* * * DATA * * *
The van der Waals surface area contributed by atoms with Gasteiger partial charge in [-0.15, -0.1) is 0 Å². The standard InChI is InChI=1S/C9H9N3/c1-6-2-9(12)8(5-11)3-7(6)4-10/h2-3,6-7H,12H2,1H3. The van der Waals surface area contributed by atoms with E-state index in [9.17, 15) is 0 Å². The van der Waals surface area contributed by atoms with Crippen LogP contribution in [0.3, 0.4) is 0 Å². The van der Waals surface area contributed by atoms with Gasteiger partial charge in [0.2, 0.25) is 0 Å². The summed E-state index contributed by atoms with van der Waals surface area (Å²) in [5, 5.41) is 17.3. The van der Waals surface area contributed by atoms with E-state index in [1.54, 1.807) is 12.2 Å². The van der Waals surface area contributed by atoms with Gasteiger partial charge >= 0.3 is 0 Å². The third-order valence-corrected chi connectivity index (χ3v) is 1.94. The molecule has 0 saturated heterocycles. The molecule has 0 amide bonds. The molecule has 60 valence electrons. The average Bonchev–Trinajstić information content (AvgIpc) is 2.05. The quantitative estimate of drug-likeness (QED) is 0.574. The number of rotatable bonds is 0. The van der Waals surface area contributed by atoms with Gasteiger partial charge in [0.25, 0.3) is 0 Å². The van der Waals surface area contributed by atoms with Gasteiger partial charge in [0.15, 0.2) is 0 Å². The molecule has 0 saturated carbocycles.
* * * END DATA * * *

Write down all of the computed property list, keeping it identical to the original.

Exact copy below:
The van der Waals surface area contributed by atoms with Gasteiger partial charge in [-0.15, -0.1) is 0 Å². The standard InChI is InChI=1S/C9H9N3/c1-6-2-9(12)8(5-11)3-7(6)4-10/h2-3,6-7H,12H2,1H3. The van der Waals surface area contributed by atoms with E-state index in [9.17, 15) is 0 Å². The van der Waals surface area contributed by atoms with Crippen LogP contribution in [0.3, 0.4) is 0 Å². The van der Waals surface area contributed by atoms with Gasteiger partial charge in [0.2, 0.25) is 0 Å². The summed E-state index contributed by atoms with van der Waals surface area (Å²) in [5, 5.41) is 17.3. The van der Waals surface area contributed by atoms with E-state index in [1.54, 1.807) is 12.2 Å². The van der Waals surface area contributed by atoms with Gasteiger partial charge >= 0.3 is 0 Å². The third-order valence-corrected chi connectivity index (χ3v) is 1.94. The molecule has 0 saturated heterocycles. The molecule has 0 amide bonds. The molecule has 60 valence electrons. The average Bonchev–Trinajstić information content (AvgIpc) is 2.05. The quantitative estimate of drug-likeness (QED) is 0.574. The number of rotatable bonds is 0. The van der Waals surface area contributed by atoms with Gasteiger partial charge in [0.25, 0.3) is 0 Å². The van der Waals surface area contributed by atoms with Gasteiger partial charge in [0.15, 0.2) is 0 Å². The molecule has 0 saturated carbocycles.